By Kris Kooi-Oracle on Jul 07, 2015
In Solaris 11.3, we've expanded the security extensions framework to give you more tools to defend your installations. In addition to Address Space Layout Randomization (ASLR), we now offer tools to set a non-executable stack (NXSTACK) and a non-executable heap (NXHEAP). We've also improved the sxadm(1M) utility to make it easier to manage security extension configurations.
When NXSTACK is enabled, the process stack memory segment is marked
non-executable. This extension defends against attacks that rely on
injecting malicious code and executing it on the stack. You can also
configure NXSTACK to log each time a program tries to execute code on
the stack. Log entries are output to /var/adm/messages.
Very few non-malicious programs need to execute code on the stack, so NXSTACK is enabled by default in Solaris 11.3. If you have a program that needs to execute on the stack and you are able to recompile it, you can pass the "-z nxstack=disable" flag to Solaris Studio. Otherwise, you can use sxadm either to disable NXSTACK or set it to work only on tagged binaries. Most core Solaris utilities are tagged for NXSTACK.
Note that NXSTACK takes the place of the "noexec_user_stack" and "noexec_user_stack_log" entries in /etc/system. You can still use those entries to configure non-executable stack, and they will take precedence over any configuration of NXSTACK. However, they are considered deprecated and you are encouraged to switch to using NXSTACK through sxadm.
When NXHEAP is enabled, the brk(2)-based heap memory segment is marked non-executable. This extension defends against attacks that rely on injecting code and executing it from the heap. You can also configure NXHEAP to log each time a program tries to execute code on the heap. NXHEAP log entries are also written to /var/adm/messages.
Some programs (such as interpreters) do have legitimate reasons to execute code from the heap, so NXHEAP is enabled by default only for tagged binaries. Most core Solaris utilities are already tagged for NXHEAP, and you can tag your own binaries by passing the linker flag "-z nxheap=enable" when compiling with Solaris Studio. Of course, NXHEAP can also be enabled or disabled globally with sxadm.
We've made all sorts of improvements to sxadm in Solaris 11.3, so I'm only going to focus on three new subcommands that will help you configure the new security extensions.
"sxadm get" allows you to observe the properties of security extensions. For example, NXSTACK and NXHEAP have log properties that show whether or not logging is enabled for those extensions. You can query the log property with:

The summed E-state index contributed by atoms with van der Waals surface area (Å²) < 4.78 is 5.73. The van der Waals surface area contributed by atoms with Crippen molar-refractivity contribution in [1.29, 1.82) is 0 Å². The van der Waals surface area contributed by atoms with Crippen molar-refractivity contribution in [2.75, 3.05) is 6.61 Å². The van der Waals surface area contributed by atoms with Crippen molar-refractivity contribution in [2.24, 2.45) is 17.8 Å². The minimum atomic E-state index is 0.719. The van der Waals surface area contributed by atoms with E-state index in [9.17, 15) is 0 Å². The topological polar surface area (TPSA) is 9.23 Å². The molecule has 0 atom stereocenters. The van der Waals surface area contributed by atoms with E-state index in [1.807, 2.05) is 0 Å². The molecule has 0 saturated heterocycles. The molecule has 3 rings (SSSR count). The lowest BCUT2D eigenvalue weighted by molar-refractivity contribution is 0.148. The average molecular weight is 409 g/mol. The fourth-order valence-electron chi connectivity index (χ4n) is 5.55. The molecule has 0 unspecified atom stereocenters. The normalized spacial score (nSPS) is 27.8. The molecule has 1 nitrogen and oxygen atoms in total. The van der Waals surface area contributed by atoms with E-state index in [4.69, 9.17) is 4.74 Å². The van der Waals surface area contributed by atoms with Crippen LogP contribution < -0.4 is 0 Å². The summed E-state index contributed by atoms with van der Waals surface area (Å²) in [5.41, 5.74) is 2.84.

$ sxadm get log nxstack nxheap EXTENSION PROPERTY VALUE nxstack log enable nxheap log enable
And you can get an easily parsable format by passing the "-p" flag:
$ sxadm get -p log nxstack nxheap nxstack:log:enable nxheap:log:enable
You can also query all properties (equivalent to "sxadm status") with:
$ sxadm get all EXTENSION PROPERTY VALUE aslr model tagged-files nxstack model all -- log enable nxheap model tagged-files -- log enable
"sxadm set" allows you to set individual properties of extensions without needing to use "sxadm enable". For example, you can disable NXSTACK logging with:
$ sxadm get log nxstack EXTENSION PROPERTY VALUE nxstack log enable $ sxadm set log=disable nxstack $ sxadm get log nxstack EXTENSION PROPERTY VALUE nxstack log disable
"sxadm delcust" allows you to restore the default configuration for one or more security extensions. For example:
$ sxadm get all nxstack EXTENSION PROPERTY VALUE nxstack model tagged-files -- log disable $ sxadm delcust nxstack $ sxadm get all nxstack EXTENSION PROPERTY VALUE nxstack model all -- log enable
Of course, all of these new subcommands also work with ASLR, even though it only has one "model" property. For example:
$ sxadm get all aslr EXTENSION PROPERTY VALUE aslr model tagged-files $ sxadm set model=all aslr $ sxadm get all aslr EXTENSION PROPERTY VALUE aslr model all $ sxadm delcust aslr $ sxadm get all aslr EXTENSION PROPERTY VALUE aslr model tagged-files
I hope you've enjoyed this quick introduction to all the work we've put into the Security Extensions Framework for Solaris 11.3, and I hope you're able to use some or all of it to meet your organization's security needs. For a more detailed explanation of sxadm and the individual security extensions, please see the sxadm(1M) man page.